— Some experts today claim that the Russian-Ukrainian war is almost the first religious war of the twenty-first century. Do you agree with this?
— I’ve come across such claims but, in my opinion, they miss the mark. In this war, religion plays quite a modest role. We do not see the state engaging in a mass mobilization of believers through religious communities for its military campaign. State propaganda hardly uses any religious tropes or themes and, if they do occur, it’s rather incidental. Even if someone occasionally calls this war “sacred,” he or she does so by analogy with the war of the Soviet Union against Nazi Germany. There is no theology of war behind this rhetoric; in fact, it would be too complicated and completely unnecessary, as there isn’t really an addressee in Russia for this religious justification.
Notwithstanding all the authorities’ talk of the special character of Russian spirituality, Russia remains a very secular country. According to the recent surveys, at best 10% of those who consider themselves religious actually go to church or to other places of worship. I believe that these figures are something of an overestimate. For example, on the most important Orthodox holiday, Easter, no more than 1-2% of the total population go to church. That said, about 70% call themselves Orthodox. This passive majority delegates religious practice to an active minority: the sociologist of religion Grace Davie calls this phenomenon “vicarious religion.” The passive majority considers itself Orthodox for various reasons (culture, history, traditions) but it needs an active minority upon which it can rely. The church hierarchy relies upon these nominally Orthodox members of the population to prove its own importance to the state. But, in fact, those who comprise this majority are alienated both from the church and from each other — they are atomized, which means it’s almost impossible to influence them through preachers.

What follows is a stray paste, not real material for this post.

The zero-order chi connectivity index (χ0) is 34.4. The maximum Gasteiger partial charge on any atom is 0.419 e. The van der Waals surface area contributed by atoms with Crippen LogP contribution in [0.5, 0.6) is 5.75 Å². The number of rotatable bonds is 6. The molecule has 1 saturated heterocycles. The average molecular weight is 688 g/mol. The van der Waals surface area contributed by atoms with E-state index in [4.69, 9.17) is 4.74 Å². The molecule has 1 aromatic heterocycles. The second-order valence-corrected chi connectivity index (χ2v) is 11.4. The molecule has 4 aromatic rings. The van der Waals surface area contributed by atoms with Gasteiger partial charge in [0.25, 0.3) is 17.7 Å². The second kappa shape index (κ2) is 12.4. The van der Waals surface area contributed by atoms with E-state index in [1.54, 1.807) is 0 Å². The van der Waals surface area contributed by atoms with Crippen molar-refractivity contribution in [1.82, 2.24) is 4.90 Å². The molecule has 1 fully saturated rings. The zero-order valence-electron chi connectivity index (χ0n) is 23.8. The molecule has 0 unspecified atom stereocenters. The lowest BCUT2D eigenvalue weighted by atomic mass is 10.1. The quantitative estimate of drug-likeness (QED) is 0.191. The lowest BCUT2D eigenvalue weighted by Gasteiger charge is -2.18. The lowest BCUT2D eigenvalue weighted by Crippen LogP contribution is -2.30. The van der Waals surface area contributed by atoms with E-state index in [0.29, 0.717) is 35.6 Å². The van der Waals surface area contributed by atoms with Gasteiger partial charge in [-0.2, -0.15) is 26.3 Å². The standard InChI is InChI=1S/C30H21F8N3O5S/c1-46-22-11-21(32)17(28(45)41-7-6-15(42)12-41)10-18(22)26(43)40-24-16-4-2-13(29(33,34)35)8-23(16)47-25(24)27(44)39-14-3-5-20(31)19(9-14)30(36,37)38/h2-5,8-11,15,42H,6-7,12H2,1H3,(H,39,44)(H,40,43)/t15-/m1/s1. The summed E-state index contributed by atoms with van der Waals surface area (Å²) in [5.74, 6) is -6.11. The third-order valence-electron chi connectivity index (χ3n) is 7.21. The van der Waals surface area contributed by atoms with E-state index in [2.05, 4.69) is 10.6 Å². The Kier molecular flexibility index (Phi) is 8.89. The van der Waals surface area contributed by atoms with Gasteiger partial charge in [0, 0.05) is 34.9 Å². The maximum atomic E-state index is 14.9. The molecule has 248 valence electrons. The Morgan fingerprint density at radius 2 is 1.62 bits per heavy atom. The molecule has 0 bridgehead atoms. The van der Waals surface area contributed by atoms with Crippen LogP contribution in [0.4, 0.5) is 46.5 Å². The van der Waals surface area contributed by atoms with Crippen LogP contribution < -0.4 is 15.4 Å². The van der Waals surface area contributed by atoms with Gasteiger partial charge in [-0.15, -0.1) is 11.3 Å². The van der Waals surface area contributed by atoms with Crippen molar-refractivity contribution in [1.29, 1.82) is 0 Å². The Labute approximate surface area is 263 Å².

To a large extent, the church hierarchy itself contributes to this alienation. The leadership of the contemporary Russian Orthodox Church (ROC) has constructed a power vertical deliberately by breaking horizontal ties between believers. The church authorities are suspicious of any manifestation of grassroots solidarity and autonomy and, if a bishop fails to bring such manifestations under his control, it’s quite likely that they will be destroyed; for example, by transferring a priest who has organized a community around himself to another place. Within the ROC, this rotation of priests and bishops is the norm. No one is exempt from a sudden transfer to another parish or diocese; everything depends upon the arbitrary will of a superior. Why should a priest make an effort if his parish could be taken away from him at any moment? It’s very demotivating.